Lack of authenticity is what’s driving the unprecedented demise of the Tiger Woods brand.   His ‘brand truth’ is dramatically different from the carefully honed aspirational brand image.    And it was that faux brand image and esteem that made brand Tiger so ideal for corporate sponsorships.     Incessant media coverage and its exponential visibility in the blogosphere unearthed the size of brand Tiger’s lack of authenticity.     Post-media frenzy, his champion credentials will remain, but the ‘wonderful man’ imagery has been unveiled as a sham.      Brand Tiger’s demise is an extreme, but illustrative example, of the danger of lack of brand authenticity.     Last week, AT&T joined the growing list of multi-million dollar sponsors who really had no choice but to stop aligning their brand with Tiger Woods.    The financial value of the Tiger Woods brand is a fraction of what it was just a month ago.     Continue reading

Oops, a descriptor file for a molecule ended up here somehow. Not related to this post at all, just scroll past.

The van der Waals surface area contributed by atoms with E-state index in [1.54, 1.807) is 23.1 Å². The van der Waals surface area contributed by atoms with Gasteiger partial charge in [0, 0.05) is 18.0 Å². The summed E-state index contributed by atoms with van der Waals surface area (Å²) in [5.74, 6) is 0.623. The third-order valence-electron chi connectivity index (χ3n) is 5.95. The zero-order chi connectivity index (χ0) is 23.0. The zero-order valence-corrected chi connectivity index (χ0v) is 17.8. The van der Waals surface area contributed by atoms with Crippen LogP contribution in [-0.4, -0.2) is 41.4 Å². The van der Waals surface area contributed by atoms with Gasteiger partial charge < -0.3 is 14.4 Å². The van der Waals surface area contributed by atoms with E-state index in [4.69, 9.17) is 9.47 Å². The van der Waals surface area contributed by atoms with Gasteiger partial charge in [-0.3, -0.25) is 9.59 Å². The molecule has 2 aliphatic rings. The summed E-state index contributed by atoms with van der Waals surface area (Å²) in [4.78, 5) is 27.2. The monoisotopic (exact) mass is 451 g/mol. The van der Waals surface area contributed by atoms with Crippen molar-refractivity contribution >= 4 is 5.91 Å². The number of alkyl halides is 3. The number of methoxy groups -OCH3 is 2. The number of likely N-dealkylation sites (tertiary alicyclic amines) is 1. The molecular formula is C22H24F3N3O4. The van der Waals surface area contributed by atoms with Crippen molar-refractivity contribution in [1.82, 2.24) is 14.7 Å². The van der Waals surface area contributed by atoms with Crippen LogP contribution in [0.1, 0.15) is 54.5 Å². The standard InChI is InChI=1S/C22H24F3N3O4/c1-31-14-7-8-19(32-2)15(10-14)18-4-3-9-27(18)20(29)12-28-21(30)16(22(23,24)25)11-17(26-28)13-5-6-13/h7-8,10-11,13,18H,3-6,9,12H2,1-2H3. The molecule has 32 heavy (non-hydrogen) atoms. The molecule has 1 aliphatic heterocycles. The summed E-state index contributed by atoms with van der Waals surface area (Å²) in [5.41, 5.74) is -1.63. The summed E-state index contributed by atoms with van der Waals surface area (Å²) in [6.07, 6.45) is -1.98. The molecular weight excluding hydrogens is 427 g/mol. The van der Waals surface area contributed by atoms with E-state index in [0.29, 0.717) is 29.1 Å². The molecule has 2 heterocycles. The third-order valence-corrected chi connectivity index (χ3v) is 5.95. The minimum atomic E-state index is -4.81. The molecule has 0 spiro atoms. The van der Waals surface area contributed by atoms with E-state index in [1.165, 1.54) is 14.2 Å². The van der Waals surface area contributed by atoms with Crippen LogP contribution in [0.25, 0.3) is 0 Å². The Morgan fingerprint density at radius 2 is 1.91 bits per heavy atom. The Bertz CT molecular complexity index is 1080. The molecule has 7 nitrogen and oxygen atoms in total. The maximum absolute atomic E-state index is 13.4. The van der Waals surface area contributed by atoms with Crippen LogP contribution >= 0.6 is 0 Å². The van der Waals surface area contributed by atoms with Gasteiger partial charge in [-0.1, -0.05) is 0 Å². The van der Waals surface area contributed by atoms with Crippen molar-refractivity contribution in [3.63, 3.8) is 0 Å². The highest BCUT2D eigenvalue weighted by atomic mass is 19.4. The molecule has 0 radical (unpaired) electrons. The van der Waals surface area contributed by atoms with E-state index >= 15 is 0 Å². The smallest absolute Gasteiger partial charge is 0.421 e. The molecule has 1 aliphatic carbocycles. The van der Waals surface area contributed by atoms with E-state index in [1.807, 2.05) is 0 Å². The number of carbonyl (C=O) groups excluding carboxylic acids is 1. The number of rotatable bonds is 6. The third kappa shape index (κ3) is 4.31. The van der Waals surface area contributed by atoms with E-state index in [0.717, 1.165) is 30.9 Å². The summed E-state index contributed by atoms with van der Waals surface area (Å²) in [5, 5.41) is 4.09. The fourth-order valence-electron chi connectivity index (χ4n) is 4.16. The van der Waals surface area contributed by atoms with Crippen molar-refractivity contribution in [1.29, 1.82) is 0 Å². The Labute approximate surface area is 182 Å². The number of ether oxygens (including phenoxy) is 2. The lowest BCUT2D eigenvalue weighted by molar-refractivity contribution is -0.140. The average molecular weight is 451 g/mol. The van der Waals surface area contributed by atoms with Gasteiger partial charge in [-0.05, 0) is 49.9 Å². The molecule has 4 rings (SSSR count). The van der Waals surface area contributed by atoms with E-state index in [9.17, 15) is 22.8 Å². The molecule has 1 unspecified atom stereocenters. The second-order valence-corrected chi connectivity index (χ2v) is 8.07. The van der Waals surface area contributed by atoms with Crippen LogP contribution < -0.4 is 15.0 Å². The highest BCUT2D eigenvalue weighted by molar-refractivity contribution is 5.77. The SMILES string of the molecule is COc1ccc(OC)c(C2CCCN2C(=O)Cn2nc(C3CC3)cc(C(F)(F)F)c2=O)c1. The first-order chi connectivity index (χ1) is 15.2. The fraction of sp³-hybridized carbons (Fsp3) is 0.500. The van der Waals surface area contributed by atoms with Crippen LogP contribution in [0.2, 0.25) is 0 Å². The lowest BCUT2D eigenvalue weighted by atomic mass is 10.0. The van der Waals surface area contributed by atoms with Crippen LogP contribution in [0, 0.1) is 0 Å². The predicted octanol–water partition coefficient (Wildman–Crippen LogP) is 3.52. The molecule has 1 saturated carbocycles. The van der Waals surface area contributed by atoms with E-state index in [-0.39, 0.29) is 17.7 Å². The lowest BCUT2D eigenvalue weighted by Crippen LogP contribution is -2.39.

Swine Flu: CDC’s Brand Coup?!

As we all wash our hands for the 89th time today, you have to admire the Center for Disease Control‘s effective branding and positioning of the Swine Flu. Really, swine fluwould the threat of an obscure H1N1 virus sufficiently capture our attention or become a media darling? ‘Swine flu brand’ has gained exceptionally high consumer awareness in a short time, reinforced awareness with frequent and relevant messages, generated buzz and driven preventive activity. Amazing, given that medical professionals are still sorting through the validity of this flu’s unique severity. Continue reading

Gee Gatorade, what are you selling?

Good marketing fundamental: be clear. If consumers understand what you are selling and what it can do for them, they can buy some from you. Common sense, right? The problem with common sense is, sometimes it’s not that common. The new, incomprehensible “What’s G?” campaign for Gatorade violates this basic rule.